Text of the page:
The bug shot is straight out of the camera, just a happy accident. I was shooting at the plate glass window the Fish flies were attached to with the reflected trees bokehed out in the back ground. Why are there are multiple reflections of the insects? Your guess is as good as mine! Thank you Sir!

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  13. I love the shot of the flys! Wow, that is so cool. Who would have ever that that a GBH with a mouthful would play second fiddle to a bunch of flys?! Great shots!

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  14. A very interesting post. The first photo with the bird with its mouth stuffed full is fantastic.

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  15. Wonderful images. The first image really is a mouthful! I have been wondering what those little bugs were lately; I've been seeing them all over the place.

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  16. Your photos is so wonderful! I really liked the first, the second and...everyone! Beautiful!

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  17. It looks like baby Red-winged Blackbirds are getting fish flies for dinner! They look like the creatures we call May flies, but we don't have them in such massive quantities. They always fly into the house though, and lead our cats on a merry chase. All your photos are fantastic and I love the story behind the fountain.

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  18. Another super post Dave with great images. Hats off to James Scott .. just proves that money eventually talks.

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  19. Terrific post, Springman! Great writing and beautiful photos. You make me envious, but I loved it.

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  20. Springman, your photos are just amazing. Love all the capture of the birds with their catch. A great post and photos!

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  21. auch, that´s a lot of insects. And the blackbird really has her mouth full. :)

    Your hots are excellent as always, which make me envious as usual. :) Thanks for having this meme.

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  22. Every area has its nemesis--here we have that blasted Cicada..the thing is intolerable for me...I cover my ears and run inside...lol
    Looks like Mr Scott ruthless tho he was has given the community a generous gift.
    LOVE THE photos of the heron with Fish and the little RWBB with a mouth full, even a bird gets greedy~~

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  23. Amazing pictures. But I must tell you that your writing never ceases to amaze and educate me. Fascinating about the fishflies (we have lovebugs in Florida -- they lead the same kind of fast and wild life. I loved how you tied them in to the story about your local "hero" by quoting "he wasn't worth a fishfly!" .... what a guy he wasn't! I hope the birds enjoy sitting on his head and leaving souvenirs!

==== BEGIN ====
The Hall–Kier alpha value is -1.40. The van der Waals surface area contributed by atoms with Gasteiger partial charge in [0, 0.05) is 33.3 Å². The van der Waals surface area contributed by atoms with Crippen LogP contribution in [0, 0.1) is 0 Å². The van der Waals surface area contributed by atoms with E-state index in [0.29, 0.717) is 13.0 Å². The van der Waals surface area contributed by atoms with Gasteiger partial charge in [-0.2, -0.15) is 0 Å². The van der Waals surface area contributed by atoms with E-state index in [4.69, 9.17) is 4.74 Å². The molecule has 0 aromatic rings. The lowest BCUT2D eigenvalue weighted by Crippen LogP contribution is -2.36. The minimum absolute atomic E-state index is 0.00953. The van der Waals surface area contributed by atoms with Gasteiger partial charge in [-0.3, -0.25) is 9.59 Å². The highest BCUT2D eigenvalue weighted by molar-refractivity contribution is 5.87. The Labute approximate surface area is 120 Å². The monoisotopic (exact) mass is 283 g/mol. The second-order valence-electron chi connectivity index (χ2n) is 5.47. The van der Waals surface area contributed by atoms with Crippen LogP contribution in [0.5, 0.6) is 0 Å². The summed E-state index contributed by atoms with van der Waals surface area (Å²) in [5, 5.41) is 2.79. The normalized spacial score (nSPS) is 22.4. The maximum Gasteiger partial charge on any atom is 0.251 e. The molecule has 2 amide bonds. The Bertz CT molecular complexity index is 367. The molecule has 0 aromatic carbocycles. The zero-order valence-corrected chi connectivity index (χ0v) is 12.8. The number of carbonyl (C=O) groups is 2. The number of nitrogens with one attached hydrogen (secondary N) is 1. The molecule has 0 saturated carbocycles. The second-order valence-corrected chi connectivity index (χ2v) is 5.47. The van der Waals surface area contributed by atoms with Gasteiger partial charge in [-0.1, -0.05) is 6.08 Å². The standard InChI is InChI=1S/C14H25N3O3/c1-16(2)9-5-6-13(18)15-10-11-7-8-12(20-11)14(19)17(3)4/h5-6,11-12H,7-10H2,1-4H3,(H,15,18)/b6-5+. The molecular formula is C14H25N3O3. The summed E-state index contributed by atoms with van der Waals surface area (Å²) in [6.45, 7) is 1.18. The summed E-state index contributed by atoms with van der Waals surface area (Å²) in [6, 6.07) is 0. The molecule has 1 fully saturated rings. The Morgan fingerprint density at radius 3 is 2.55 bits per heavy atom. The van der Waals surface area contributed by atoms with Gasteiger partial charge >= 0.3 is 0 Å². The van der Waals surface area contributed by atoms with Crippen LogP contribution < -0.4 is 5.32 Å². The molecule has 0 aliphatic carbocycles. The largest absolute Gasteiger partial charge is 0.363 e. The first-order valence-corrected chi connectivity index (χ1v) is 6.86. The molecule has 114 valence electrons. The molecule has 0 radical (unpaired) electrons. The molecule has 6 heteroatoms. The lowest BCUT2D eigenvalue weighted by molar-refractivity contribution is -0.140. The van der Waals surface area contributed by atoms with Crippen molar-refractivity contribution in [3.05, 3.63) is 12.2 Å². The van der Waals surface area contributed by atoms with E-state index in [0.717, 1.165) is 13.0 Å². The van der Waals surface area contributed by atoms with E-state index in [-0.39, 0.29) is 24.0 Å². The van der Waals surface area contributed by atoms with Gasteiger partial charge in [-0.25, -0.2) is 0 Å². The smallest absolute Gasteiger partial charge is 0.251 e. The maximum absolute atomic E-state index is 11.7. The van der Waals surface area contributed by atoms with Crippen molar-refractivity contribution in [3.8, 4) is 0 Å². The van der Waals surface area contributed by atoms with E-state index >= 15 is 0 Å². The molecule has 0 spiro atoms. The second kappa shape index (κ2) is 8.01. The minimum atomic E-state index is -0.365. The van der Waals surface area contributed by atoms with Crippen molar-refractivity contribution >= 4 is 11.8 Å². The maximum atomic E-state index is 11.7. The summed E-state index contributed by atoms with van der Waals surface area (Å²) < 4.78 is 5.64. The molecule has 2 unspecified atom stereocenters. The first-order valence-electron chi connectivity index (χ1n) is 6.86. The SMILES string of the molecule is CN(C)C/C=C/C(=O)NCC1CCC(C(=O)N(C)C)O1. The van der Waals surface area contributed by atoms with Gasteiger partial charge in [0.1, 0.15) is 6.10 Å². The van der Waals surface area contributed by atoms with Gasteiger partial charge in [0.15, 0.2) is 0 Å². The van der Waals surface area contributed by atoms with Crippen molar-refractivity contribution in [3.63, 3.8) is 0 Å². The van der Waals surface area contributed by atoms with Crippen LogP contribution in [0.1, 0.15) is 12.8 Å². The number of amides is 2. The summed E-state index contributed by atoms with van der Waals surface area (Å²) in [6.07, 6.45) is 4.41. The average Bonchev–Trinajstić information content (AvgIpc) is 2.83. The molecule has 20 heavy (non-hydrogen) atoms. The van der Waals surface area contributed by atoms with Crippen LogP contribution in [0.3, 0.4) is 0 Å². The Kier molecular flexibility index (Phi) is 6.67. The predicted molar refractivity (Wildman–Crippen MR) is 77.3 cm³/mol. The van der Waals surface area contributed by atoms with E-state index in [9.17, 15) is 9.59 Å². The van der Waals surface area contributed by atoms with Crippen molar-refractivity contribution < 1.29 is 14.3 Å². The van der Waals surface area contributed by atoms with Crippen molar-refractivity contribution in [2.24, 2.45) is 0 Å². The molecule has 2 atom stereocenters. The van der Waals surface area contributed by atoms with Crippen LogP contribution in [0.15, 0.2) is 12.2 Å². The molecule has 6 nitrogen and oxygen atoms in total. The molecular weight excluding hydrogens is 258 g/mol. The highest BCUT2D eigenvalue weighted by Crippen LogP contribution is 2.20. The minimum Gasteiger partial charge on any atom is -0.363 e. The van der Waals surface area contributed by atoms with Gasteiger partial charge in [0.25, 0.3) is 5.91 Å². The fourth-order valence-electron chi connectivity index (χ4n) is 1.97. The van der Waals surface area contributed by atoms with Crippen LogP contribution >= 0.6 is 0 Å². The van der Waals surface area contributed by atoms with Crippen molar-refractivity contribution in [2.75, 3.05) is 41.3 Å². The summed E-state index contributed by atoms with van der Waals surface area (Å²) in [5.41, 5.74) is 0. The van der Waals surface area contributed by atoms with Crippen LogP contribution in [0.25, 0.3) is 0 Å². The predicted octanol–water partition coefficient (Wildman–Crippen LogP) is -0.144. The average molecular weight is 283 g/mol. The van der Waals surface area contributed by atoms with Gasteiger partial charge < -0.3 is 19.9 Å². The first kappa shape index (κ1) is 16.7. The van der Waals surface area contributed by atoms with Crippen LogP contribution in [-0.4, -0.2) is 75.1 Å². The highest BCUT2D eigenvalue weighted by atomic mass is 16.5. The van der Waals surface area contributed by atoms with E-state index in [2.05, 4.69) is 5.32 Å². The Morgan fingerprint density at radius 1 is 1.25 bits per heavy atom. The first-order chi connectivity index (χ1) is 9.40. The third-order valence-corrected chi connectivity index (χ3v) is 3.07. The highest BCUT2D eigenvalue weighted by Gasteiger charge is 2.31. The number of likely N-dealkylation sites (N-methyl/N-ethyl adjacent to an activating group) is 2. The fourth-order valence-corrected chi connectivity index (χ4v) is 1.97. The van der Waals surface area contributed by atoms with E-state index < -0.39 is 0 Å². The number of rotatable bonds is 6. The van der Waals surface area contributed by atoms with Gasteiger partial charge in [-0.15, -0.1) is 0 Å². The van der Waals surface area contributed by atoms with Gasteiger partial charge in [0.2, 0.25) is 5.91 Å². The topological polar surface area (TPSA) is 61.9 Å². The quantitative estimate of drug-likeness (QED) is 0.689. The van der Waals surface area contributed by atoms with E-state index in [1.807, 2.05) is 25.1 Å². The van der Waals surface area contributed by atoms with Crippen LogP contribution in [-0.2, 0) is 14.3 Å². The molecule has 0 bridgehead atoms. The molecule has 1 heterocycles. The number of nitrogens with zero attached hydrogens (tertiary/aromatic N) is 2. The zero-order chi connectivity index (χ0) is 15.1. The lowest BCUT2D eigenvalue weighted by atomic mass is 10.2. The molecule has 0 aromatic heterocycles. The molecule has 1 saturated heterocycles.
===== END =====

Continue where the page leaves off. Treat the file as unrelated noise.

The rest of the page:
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  24. Absolutely fantastic! I LOVE your work!
    B.

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  25. This is such an entertaining post! Excellent pictures, as always.

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  26. Hi there - first a joke: Two mayflies talking - "How on Earth am I going to get life insurance when they find out I'm a Mayfly?"

    Now to give it to my inner geek - I have two suggestions for the multiple reflections questions: 1. The window is double glazed (I think this is not likely) 2. The glass is think and you get a set of reflections from both surface of the glass - ie the outside layer and the inside of the inside part (if you see what I mean) - so two surfaces, two sets of reflections.

    Of course, there is the horrible possibility that I am talking nonsense!

    Great set of pictures as well as a brain teaser - what more could I ask for?

    Cheers Stewart M.

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  27. Lovely photos, I know its already been said but your fish flies are very like our mayflies! That fish is quite a mouthful for the heron!

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  28. Brilliant :) Very nice mouthfulls! I know it's not easy to get such a shot of the heron!

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  29. Another fabulous post Dave! The photos are all great but I'd have too say the Red-winged Blackbird is simply incredible. Nice capture!

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  30. Your photography just gets better & better,love the story too.That bug picture is awesome!It`s truly amazing what the camera captures at times,we don`t know till we unload them,phyllis

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  31. Wonderful work. The details in your images are stunning. A very beautiful set of pictures. Bravo!

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  32. Awesome captures Dave! I love the closeup of the GBH with the fish in its mouth. Great post!